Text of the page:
Mrs R
Mrs R
6 months ago
Reply to  Hugh Bryant

Cowpats and other manure also enriches and fertilises the soil. Monoculture is killing our soil and reducing it to dust that requires massive amounts of chemicals in order to make it fertile.

Doug Pingel
Doug Pingel
6 months ago
Reply to  Paul Curtin

>>Cows farts>> I think the offending emissions are burps from the other end.

Peter Johnson
Peter Johnson
6 months ago
Reply to  Paul Curtin

Trudeau has started this in Canada talking about regulating nitrogen (in Western Canada of course) prompting the Premier of Saskatchewan to tell the Federal government that their employees will be arrested for Trespass if they go on farmers land to test without permission. You really don’t need to be too conspiratorial minded to wonder if creating food insecurity is the actual goal of all this.

Julian Farrows
Julian Farrows
6 months ago

This is all about purposefully reducing food supplies.

Martin M
Martin M
6 months ago
Reply to  Julian Farrows

Is it? In whose interest is it to do that?

Julian Farrows
Julian Farrows
6 months ago
Reply to  Martin M

Those who believe that fewer humans will save the planet.

Every progressive cause is designed with this in mind.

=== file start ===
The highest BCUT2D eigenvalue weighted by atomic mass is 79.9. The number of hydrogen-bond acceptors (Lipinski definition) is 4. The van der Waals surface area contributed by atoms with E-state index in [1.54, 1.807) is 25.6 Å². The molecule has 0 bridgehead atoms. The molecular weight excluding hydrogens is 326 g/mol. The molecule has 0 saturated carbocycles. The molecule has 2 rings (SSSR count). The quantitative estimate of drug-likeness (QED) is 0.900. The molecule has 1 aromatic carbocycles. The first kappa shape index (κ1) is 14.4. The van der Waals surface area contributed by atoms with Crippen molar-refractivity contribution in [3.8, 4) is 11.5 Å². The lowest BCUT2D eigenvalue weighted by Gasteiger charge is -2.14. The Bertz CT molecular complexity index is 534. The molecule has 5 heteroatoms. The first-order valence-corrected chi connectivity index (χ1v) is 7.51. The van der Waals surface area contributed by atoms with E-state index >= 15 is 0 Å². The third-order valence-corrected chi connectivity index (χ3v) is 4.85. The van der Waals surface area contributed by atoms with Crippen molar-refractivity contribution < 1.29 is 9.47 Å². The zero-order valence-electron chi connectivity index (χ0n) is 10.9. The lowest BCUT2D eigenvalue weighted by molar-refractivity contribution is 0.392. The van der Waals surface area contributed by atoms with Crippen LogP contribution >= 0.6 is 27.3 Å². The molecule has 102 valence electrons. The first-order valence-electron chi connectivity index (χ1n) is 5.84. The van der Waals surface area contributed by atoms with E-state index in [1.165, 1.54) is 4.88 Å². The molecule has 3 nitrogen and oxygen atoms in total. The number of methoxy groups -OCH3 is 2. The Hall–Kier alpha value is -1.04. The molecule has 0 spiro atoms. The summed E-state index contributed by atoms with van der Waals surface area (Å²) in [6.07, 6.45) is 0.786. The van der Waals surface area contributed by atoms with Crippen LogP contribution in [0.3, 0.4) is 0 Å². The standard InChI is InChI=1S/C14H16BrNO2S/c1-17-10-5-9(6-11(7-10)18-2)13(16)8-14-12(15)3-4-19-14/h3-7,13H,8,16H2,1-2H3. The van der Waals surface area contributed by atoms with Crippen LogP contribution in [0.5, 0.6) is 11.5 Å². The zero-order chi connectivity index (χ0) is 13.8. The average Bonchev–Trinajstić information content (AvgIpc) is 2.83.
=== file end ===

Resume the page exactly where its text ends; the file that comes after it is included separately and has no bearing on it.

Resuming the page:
Martin M
Martin M
6 months ago
Reply to  Julian Farrows

So, your position is that “progressives” actually want to starve people? That doesn’t seem likely to me.

Christopher Barclay
Christopher Barclay
6 months ago
Reply to  Martin M

Who said anything about “progressives”?

Jeremy Bray
Jeremy Bray
6 months ago
Reply to  Martin M

Fair comment. I always prefer stupidity as an explanation rather than conspiracy, although sometimes conspiracy is actually the explanation.

laurence scaduto
laurence scaduto
6 months ago
Reply to  Martin M

I suspect that some understanding of all of this is in the answer to the question: Why is Bill Gates buying up huge tracts of farmland in the Mid-West?
The powers-that-be have been awfully quiet about the massive acreage that will be needed for all those photo-voltaic cells. Maybe their motivation is just that simple.

Daniel Lee
Daniel Lee
6 months ago

Europe is finally waking up to realize that the EU and its relentlessly progressivist, environmentally hysterical, unelected bureaucracy is the shadow behind the national governments and is both parasitical and increasingly despotic.

UnHerd Reader
UnHerd Reader
6 months ago

The frogs in the net zero cook pot are starting to notice the heat and they don’t like it.